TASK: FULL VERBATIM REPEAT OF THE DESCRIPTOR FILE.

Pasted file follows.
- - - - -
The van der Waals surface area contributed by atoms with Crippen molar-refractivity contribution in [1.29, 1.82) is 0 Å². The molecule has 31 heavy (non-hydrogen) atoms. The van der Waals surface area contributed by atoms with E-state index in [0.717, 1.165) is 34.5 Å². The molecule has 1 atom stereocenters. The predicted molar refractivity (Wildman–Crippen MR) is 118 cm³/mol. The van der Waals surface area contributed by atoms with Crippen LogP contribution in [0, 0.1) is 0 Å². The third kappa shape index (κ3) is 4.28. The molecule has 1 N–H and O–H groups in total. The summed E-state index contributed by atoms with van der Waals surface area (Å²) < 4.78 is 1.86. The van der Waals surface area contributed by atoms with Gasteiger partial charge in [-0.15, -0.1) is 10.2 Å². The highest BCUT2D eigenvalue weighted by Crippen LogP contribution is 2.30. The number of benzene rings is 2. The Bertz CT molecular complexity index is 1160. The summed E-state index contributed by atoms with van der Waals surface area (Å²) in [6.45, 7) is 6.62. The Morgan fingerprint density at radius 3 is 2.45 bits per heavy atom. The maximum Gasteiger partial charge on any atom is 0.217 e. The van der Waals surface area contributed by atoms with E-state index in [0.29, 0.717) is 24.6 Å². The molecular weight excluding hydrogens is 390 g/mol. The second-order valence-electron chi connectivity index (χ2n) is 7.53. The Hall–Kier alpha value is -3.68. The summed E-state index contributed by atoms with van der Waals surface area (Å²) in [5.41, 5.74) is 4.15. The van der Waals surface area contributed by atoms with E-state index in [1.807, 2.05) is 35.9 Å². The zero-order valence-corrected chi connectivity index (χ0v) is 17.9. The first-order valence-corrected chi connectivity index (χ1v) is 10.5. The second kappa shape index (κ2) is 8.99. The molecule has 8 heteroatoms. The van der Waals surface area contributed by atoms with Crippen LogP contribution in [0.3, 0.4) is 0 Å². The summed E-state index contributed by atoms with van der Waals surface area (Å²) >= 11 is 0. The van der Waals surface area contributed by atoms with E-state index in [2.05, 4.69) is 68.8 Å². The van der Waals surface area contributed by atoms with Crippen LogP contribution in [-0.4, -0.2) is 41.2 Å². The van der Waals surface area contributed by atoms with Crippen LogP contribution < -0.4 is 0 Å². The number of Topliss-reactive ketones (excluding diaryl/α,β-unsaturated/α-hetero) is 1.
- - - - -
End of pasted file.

The van der Waals surface area contributed by atoms with Crippen molar-refractivity contribution in [1.29, 1.82) is 0 Å². The molecule has 31 heavy (non-hydrogen) atoms. The van der Waals surface area contributed by atoms with E-state index in [0.717, 1.165) is 34.5 Å². The molecule has 1 atom stereocenters. The predicted molar refractivity (Wildman–Crippen MR) is 118 cm³/mol. The van der Waals surface area contributed by atoms with Crippen LogP contribution in [0, 0.1) is 0 Å². The third kappa shape index (κ3) is 4.28. The molecule has 1 N–H and O–H groups in total. The summed E-state index contributed by atoms with van der Waals surface area (Å²) < 4.78 is 1.86. The van der Waals surface area contributed by atoms with Gasteiger partial charge in [-0.15, -0.1) is 10.2 Å². The highest BCUT2D eigenvalue weighted by Crippen LogP contribution is 2.30. The number of benzene rings is 2. The Bertz CT molecular complexity index is 1160. The summed E-state index contributed by atoms with van der Waals surface area (Å²) in [6.45, 7) is 6.62. The Morgan fingerprint density at radius 3 is 2.45 bits per heavy atom. The maximum Gasteiger partial charge on any atom is 0.217 e. The van der Waals surface area contributed by atoms with E-state index in [0.29, 0.717) is 24.6 Å². The molecular weight excluding hydrogens is 390 g/mol. The second-order valence-electron chi connectivity index (χ2n) is 7.53. The Hall–Kier alpha value is -3.68. The summed E-state index contributed by atoms with van der Waals surface area (Å²) in [5.41, 5.74) is 4.15. The van der Waals surface area contributed by atoms with E-state index in [1.807, 2.05) is 35.9 Å². The zero-order valence-corrected chi connectivity index (χ0v) is 17.9. The first-order valence-corrected chi connectivity index (χ1v) is 10.5. The second kappa shape index (κ2) is 8.99. The molecule has 8 heteroatoms. The van der Waals surface area contributed by atoms with Crippen LogP contribution in [0.3, 0.4) is 0 Å². The summed E-state index contributed by atoms with van der Waals surface area (Å²) >= 11 is 0. The van der Waals surface area contributed by atoms with E-state index in [2.05, 4.69) is 68.8 Å². The van der Waals surface area contributed by atoms with Crippen LogP contribution in [-0.4, -0.2) is 41.2 Å². The van der Waals surface area contributed by atoms with Crippen LogP contribution < -0.4 is 0 Å². The number of Topliss-reactive ketones (excluding diaryl/α,β-unsaturated/α-hetero) is 1.